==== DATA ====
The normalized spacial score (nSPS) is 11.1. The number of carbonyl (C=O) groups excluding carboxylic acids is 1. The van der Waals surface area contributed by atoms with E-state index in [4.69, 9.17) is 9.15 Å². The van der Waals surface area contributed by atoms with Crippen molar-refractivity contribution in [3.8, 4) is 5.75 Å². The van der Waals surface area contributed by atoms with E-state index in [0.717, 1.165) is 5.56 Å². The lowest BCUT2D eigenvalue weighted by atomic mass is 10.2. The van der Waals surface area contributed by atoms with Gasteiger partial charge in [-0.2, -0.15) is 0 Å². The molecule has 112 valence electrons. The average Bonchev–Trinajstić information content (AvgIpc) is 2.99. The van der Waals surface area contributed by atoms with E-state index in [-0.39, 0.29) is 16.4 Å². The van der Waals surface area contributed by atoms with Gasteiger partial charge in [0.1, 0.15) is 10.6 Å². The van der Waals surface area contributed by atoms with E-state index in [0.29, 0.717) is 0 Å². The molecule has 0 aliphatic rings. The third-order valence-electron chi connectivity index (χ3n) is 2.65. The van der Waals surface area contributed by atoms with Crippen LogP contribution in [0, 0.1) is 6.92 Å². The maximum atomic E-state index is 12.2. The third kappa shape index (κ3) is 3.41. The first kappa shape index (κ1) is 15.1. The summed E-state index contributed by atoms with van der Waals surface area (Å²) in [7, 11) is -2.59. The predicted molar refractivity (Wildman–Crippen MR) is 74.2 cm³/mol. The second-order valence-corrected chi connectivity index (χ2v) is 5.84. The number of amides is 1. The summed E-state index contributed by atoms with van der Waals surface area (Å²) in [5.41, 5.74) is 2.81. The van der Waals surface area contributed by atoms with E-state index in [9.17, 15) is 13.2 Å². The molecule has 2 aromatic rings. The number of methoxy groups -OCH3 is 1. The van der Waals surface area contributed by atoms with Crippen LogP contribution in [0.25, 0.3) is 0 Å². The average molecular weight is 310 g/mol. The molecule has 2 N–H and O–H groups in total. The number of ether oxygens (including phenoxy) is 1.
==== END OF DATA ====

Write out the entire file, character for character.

The normalized spacial score (nSPS) is 11.1. The number of carbonyl (C=O) groups excluding carboxylic acids is 1. The van der Waals surface area contributed by atoms with E-state index in [4.69, 9.17) is 9.15 Å². The van der Waals surface area contributed by atoms with Crippen molar-refractivity contribution in [3.8, 4) is 5.75 Å². The van der Waals surface area contributed by atoms with E-state index in [0.717, 1.165) is 5.56 Å². The lowest BCUT2D eigenvalue weighted by atomic mass is 10.2. The van der Waals surface area contributed by atoms with Gasteiger partial charge in [-0.2, -0.15) is 0 Å². The molecule has 112 valence electrons. The average Bonchev–Trinajstić information content (AvgIpc) is 2.99. The van der Waals surface area contributed by atoms with E-state index in [-0.39, 0.29) is 16.4 Å². The van der Waals surface area contributed by atoms with Gasteiger partial charge in [0.1, 0.15) is 10.6 Å². The van der Waals surface area contributed by atoms with E-state index in [0.29, 0.717) is 0 Å². The molecule has 0 aliphatic rings. The third-order valence-electron chi connectivity index (χ3n) is 2.65. The van der Waals surface area contributed by atoms with Crippen LogP contribution in [0, 0.1) is 6.92 Å². The maximum atomic E-state index is 12.2. The third kappa shape index (κ3) is 3.41. The first kappa shape index (κ1) is 15.1. The summed E-state index contributed by atoms with van der Waals surface area (Å²) in [7, 11) is -2.59. The predicted molar refractivity (Wildman–Crippen MR) is 74.2 cm³/mol. The second-order valence-corrected chi connectivity index (χ2v) is 5.84. The number of amides is 1. The summed E-state index contributed by atoms with van der Waals surface area (Å²) in [5.41, 5.74) is 2.81. The van der Waals surface area contributed by atoms with E-state index in [9.17, 15) is 13.2 Å². The molecule has 2 aromatic rings. The number of methoxy groups -OCH3 is 1. The van der Waals surface area contributed by atoms with Crippen LogP contribution in [0.25, 0.3) is 0 Å². The average molecular weight is 310 g/mol. The molecule has 2 N–H and O–H groups in total. The number of ether oxygens (including phenoxy) is 1.